The inner stave contains the chromatic scale of twelve notes as played on keyed instruments. The flat and sharp phase of the intermediate notes are both given to indicate their relation to each other; the sharpened note being always the higher one, although seemingly on the stave the lower one. The two notes are the apotome minor apart overlapping each other by so much; ♭D is the apotome lower than C#; ♭E the apotome lower than D#; F# the apotome higher than ♭G; G# the apotome higher than ♭A; and A# the apotome higher than ♭B. The figures for the chromatic scale are only given for the notes and their sharps; but in the mathematical series of notes the numbers are all given.
Fig. 1. - This figure shows the major and minor measured in commas and placed directly as they stand related, major and relative minor, the minor being set a minor third lower than the major. The interval between C and E in the minor is an 8-and-9-comma interval; between C and E in the major it is a 9-and-8-comma one. This difference arises from the minor D being a comma lower than the major D. In all the other intervals minor and major are the same.
Fig. 2. - In this figure the two modes are placed in their inverse relation, in order to show the notes standing opposite each other in their duality. Here the two D's come also opposite each other, inasmuch as in the two modes the C-D-E interval is inverted, becoming C D E in the one and E D C in the other. And so the 9-comma second between C and D in the major comes opposite the 9-comma second between D and E in the minor, and the two 8-comma seconds, of course, come opposite each other also.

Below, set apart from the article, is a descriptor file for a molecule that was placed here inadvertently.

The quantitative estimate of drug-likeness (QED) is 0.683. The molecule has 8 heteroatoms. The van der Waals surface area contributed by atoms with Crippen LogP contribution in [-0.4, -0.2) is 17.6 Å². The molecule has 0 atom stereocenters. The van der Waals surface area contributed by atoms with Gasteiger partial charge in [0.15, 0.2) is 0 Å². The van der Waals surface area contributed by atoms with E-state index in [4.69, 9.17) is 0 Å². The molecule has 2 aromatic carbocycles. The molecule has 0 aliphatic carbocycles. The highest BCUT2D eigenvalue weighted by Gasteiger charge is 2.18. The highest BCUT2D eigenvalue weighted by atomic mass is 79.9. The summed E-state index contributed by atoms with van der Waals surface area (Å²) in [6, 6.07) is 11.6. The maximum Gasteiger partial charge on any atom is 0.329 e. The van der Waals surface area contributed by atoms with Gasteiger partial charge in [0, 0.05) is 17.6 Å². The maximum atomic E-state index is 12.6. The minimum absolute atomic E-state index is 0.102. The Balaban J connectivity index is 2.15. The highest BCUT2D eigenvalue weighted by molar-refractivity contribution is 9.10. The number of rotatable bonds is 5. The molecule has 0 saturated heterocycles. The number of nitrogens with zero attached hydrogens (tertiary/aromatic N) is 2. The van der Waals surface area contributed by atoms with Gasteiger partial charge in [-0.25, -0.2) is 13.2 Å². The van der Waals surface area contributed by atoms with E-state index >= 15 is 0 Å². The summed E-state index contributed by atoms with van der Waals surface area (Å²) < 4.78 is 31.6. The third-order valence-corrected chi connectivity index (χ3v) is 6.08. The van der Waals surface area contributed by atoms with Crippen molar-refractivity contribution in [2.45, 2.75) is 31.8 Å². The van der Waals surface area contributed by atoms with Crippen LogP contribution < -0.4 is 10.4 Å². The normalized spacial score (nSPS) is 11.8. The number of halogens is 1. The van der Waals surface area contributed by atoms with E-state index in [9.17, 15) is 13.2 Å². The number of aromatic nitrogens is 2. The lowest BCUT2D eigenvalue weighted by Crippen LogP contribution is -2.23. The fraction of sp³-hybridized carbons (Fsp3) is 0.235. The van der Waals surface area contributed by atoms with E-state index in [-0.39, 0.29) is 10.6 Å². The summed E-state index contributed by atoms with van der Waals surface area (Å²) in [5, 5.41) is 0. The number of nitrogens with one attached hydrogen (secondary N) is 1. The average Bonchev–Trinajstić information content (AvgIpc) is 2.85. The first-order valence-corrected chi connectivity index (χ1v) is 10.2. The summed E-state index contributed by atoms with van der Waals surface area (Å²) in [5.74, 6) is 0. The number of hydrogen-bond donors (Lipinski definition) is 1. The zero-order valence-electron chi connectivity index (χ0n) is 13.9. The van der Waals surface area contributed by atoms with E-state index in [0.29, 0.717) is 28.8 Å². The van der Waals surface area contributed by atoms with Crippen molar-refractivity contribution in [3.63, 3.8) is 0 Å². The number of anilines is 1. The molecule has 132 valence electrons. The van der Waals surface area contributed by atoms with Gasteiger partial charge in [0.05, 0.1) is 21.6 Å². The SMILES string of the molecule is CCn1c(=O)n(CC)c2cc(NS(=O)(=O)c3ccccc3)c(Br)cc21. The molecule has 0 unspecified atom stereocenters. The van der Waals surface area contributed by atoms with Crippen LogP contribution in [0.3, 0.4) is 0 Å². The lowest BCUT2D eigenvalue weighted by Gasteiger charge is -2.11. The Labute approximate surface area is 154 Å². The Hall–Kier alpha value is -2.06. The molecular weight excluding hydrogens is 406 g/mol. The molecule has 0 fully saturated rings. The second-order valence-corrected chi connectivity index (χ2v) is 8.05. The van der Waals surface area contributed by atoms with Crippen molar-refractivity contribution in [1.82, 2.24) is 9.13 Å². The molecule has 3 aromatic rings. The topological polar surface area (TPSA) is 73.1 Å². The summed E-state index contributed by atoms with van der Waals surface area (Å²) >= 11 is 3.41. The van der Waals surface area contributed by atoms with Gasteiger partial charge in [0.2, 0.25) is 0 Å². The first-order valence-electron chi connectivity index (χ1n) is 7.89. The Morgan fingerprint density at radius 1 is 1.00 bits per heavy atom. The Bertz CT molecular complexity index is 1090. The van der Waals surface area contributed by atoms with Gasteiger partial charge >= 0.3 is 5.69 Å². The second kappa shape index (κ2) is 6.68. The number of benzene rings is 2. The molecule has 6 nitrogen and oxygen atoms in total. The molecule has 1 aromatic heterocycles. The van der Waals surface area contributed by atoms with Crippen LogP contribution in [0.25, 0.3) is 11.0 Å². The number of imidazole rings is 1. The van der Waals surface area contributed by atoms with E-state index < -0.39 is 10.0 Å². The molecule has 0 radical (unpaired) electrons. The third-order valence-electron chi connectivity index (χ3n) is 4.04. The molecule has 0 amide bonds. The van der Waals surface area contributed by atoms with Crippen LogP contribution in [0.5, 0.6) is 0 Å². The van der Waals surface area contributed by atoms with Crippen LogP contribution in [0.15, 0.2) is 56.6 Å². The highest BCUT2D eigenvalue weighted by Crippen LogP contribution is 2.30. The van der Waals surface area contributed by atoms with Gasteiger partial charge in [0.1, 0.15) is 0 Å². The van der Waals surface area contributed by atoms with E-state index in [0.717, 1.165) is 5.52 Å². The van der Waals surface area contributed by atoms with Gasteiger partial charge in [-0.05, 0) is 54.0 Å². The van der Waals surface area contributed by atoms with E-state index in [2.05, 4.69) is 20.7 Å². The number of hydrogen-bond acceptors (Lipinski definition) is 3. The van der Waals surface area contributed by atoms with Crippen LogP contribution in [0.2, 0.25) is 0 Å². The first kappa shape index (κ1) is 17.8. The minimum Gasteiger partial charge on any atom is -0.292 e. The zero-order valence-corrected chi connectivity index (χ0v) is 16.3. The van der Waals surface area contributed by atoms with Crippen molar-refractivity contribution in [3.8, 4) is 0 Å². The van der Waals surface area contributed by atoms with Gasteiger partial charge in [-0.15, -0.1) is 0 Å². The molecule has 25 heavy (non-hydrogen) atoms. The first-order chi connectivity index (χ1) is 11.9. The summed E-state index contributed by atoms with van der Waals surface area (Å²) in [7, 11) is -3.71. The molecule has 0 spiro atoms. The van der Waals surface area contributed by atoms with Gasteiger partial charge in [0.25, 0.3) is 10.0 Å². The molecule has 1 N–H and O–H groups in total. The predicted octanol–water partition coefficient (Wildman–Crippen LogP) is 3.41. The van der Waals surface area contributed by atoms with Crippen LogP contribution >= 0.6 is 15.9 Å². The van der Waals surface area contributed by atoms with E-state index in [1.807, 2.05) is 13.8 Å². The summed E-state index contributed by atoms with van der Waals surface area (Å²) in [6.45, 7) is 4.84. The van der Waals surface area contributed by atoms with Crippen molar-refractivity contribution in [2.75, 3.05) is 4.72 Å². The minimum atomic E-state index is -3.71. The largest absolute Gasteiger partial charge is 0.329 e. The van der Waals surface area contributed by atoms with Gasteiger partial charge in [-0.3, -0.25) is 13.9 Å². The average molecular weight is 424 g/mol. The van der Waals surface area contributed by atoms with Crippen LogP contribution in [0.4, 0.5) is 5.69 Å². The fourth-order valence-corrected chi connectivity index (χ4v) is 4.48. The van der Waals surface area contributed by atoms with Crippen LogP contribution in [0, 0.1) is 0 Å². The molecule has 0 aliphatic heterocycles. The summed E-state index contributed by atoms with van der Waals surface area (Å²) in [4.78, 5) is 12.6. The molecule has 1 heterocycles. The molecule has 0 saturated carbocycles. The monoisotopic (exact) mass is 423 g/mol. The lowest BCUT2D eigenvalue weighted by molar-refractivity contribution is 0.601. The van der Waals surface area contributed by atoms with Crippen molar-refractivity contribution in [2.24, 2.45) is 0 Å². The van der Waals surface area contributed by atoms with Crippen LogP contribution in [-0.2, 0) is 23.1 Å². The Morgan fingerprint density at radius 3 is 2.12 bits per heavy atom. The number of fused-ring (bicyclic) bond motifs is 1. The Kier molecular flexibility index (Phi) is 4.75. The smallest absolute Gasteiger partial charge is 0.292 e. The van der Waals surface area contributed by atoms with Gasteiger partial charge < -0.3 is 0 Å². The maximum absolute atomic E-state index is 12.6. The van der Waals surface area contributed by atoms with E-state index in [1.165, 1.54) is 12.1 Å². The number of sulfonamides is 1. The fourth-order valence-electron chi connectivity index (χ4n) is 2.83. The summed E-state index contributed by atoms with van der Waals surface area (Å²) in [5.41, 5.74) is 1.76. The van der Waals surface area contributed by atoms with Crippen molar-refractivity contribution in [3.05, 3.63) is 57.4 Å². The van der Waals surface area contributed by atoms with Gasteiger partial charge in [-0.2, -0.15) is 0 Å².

Fig. 3. - This is a set of pendulum lengths for three octaves, given merely to assist any tyro who might wish to try them, but might find difficulty in calculating them.
In Fig. 1 is shown the way in which duality arranges the new sharp in the majors to the middle of the dominant, and the new flat to the middle of the subdominant in the minors, all through the six scales done in flats and sharps. The flat goes to the root of the subdominant and the sharp to the top of the dominant in the other six, as in Fig. 2. This is the invariable way that the new sharps and flats are responsively added all through the system.
Fig. 3 illustrates the way Nature teaches us by example how to compound so as to enable chords that are separated by the intervention of others to pass to each other. In the middle of the chord scale Nature gives the root of the one chord to the top of the other, and the top of the one to the root of the other; in compounding we are taught by this example to do the same, and the top of the separated dominant is given to the root of the [Scientific Basis and Build of Music, page 120]